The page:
The following documentation requirements apply for initial visits whether the subluxation is demonstrated by x-ray or by physical examination:

1. History: The history recorded in the patient record should include the following:

*** Chief complaint including the symptoms causing patient to seek treatment;

*** Family history if relevant; and

*** Past medical history (general health, prior illness, injuries, or hospitalizations; medications; surgical history).

2. Present illness: Description of the present illness including:

*** Mechanism of trauma;

*** Quality and character of symptoms/problem;

*** Onset, duration, intensity, frequency, location, and radiation of symptoms;

*** Aggravating or relieving factors;

*** Prior interventions, treatments, medications,secondary complaints; and

*** Symptoms causing patient to seek treatment.

Note: Symptoms must be related to the level of the subluxation that is cited. A statement on a claim that there is “pain” is insufficient. The location of the pain must be described and whether the particular vertebra listed is capable of producing pain in that area.

3. Physical exam: Evaluation of musculoskeletal/ nervous system through physical examination. To demonstrate a subluxation based on physical examination, two of the following four criteria (one of which must be asymmetry/misalignment or range of motion abnormality) are required and should be documented:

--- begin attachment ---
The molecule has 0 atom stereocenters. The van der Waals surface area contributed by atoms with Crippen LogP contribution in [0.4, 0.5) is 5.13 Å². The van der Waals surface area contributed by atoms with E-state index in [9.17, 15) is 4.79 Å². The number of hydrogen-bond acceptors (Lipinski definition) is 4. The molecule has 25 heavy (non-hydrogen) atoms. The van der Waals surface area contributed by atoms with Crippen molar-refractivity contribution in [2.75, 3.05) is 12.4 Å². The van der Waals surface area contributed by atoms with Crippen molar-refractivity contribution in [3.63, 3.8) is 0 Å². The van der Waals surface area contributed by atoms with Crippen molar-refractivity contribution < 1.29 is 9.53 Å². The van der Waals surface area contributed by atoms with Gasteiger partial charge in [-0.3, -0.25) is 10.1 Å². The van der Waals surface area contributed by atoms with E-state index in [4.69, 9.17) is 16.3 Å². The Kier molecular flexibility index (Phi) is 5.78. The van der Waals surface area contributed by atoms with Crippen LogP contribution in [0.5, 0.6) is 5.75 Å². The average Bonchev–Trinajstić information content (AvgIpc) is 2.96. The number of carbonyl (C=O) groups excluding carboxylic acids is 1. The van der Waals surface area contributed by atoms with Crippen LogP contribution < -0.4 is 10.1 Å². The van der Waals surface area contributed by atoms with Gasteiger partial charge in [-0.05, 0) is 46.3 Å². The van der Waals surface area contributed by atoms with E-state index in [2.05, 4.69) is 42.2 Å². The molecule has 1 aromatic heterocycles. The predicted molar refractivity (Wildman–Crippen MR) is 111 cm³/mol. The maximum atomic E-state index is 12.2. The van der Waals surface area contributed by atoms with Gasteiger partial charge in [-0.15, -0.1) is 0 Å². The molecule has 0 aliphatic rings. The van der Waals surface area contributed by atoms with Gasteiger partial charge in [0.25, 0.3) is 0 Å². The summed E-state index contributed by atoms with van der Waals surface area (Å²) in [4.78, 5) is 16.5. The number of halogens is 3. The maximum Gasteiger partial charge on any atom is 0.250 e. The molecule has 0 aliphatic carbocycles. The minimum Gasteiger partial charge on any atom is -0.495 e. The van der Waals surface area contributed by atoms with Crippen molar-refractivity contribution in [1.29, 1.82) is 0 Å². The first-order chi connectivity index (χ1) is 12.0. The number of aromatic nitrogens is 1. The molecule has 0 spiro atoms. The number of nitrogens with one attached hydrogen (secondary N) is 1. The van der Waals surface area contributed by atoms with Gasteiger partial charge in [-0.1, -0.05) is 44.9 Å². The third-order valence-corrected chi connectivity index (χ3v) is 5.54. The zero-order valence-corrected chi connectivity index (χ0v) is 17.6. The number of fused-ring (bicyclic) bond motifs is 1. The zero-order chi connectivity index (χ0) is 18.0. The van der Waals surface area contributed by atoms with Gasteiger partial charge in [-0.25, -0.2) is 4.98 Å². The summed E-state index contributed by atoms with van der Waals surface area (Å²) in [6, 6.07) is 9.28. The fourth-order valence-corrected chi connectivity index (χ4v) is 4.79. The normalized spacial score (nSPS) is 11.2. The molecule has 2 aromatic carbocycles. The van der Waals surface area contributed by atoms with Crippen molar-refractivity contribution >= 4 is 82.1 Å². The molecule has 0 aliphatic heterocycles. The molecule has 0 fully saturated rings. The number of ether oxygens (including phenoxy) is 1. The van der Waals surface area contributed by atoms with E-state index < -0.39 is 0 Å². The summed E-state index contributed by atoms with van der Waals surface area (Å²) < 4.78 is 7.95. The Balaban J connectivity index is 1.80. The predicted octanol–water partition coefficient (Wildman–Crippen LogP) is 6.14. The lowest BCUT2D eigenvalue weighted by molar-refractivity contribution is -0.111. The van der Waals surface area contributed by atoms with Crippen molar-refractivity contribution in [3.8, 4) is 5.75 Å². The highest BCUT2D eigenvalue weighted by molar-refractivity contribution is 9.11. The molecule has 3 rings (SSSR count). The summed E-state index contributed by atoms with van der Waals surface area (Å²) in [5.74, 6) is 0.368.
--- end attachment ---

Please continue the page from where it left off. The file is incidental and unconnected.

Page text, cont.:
*** P – pain/tenderness: The perception of pain and tenderness is evaluated in terms of location, quality, and intensity. Most primary neuromusculoskeletal disorders manifest primarily by a painful response. Pain and tenderness findings may be identified through one or more of the following: observation, percussion, palpation,
provocation, etc. Furthermore, pain intensity may be assessed using one or more of the following; visual analog scales, algometers, pain questionnaires, and so forth.

*** A – asymmetry/misalignment: Asymmetry/ misalignment may be identified on a sectional or segmental level through one or more of the following: observation (such as,  osture and heat analysis), static palpation for misalignment of vertebral segments, diagnostic imaging.

*** R – range of motion abnormality: Changes in active, passive, and accessory joint movements may result in an increase or a decrease of sectional or segmental mobility. Range of motion abnormalities may be identified through one or more of the following: motion palpation, observation, stress diagnostic imaging, range of motion, measurement(s).

*** T -tissue tone, texture, and temperature abnormality: Changes in the characteristics of contiguous and associated soft tissue including skin, fascia, muscle, and ligament may be identified through one or more of the following  procedures: observation, palpation, use of  instrumentation, test of length and strength.

Note: The P.A.R.T. (pain/tenderness; asymmetry/  misalignment; range of motion abnormality; and tissue tone, texture, and temperature abnormality) evaluation
process is recommended as the examination alternative to the previously mandated demonstration of subluxation by X-ray/MRI/CT for services beginning January 1, 2000. The acronym P.A.R.T. identifies diagnostic criteria for spinal dysfunction (subluxation).